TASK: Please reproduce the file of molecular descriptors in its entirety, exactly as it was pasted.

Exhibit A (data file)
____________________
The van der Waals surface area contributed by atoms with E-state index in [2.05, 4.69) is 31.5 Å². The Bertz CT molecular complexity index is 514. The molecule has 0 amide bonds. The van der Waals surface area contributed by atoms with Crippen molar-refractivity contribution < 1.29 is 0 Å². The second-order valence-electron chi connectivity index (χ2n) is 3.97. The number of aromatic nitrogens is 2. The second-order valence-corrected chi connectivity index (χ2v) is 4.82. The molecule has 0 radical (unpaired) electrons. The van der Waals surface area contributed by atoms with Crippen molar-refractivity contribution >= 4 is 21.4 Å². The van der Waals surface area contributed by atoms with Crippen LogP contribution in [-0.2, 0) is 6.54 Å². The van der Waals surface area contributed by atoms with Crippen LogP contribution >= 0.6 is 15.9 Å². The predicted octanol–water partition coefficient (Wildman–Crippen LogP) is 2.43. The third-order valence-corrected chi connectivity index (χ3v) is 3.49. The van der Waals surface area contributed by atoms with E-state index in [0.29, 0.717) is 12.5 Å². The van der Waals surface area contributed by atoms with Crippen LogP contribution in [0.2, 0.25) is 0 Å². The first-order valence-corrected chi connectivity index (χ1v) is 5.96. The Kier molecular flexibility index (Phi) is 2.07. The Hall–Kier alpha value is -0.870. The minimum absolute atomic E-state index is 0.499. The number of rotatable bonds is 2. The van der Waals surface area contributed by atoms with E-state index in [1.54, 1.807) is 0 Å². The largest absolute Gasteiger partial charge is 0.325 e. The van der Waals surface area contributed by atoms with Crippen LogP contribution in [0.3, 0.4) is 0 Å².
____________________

The van der Waals surface area contributed by atoms with E-state index in [2.05, 4.69) is 31.5 Å². The Bertz CT molecular complexity index is 514. The molecule has 0 amide bonds. The van der Waals surface area contributed by atoms with Crippen molar-refractivity contribution < 1.29 is 0 Å². The second-order valence-electron chi connectivity index (χ2n) is 3.97. The number of aromatic nitrogens is 2. The second-order valence-corrected chi connectivity index (χ2v) is 4.82. The molecule has 0 radical (unpaired) electrons. The van der Waals surface area contributed by atoms with Crippen molar-refractivity contribution >= 4 is 21.4 Å². The van der Waals surface area contributed by atoms with Crippen LogP contribution in [-0.2, 0) is 6.54 Å². The van der Waals surface area contributed by atoms with Crippen LogP contribution >= 0.6 is 15.9 Å². The predicted octanol–water partition coefficient (Wildman–Crippen LogP) is 2.43. The third-order valence-corrected chi connectivity index (χ3v) is 3.49. The van der Waals surface area contributed by atoms with E-state index in [0.29, 0.717) is 12.5 Å². The van der Waals surface area contributed by atoms with Crippen LogP contribution in [0.2, 0.25) is 0 Å². The first-order valence-corrected chi connectivity index (χ1v) is 5.96. The Kier molecular flexibility index (Phi) is 2.07. The Hall–Kier alpha value is -0.870. The minimum absolute atomic E-state index is 0.499. The number of rotatable bonds is 2. The van der Waals surface area contributed by atoms with E-state index in [1.54, 1.807) is 0 Å². The largest absolute Gasteiger partial charge is 0.325 e. The van der Waals surface area contributed by atoms with Crippen LogP contribution in [0.3, 0.4) is 0 Å².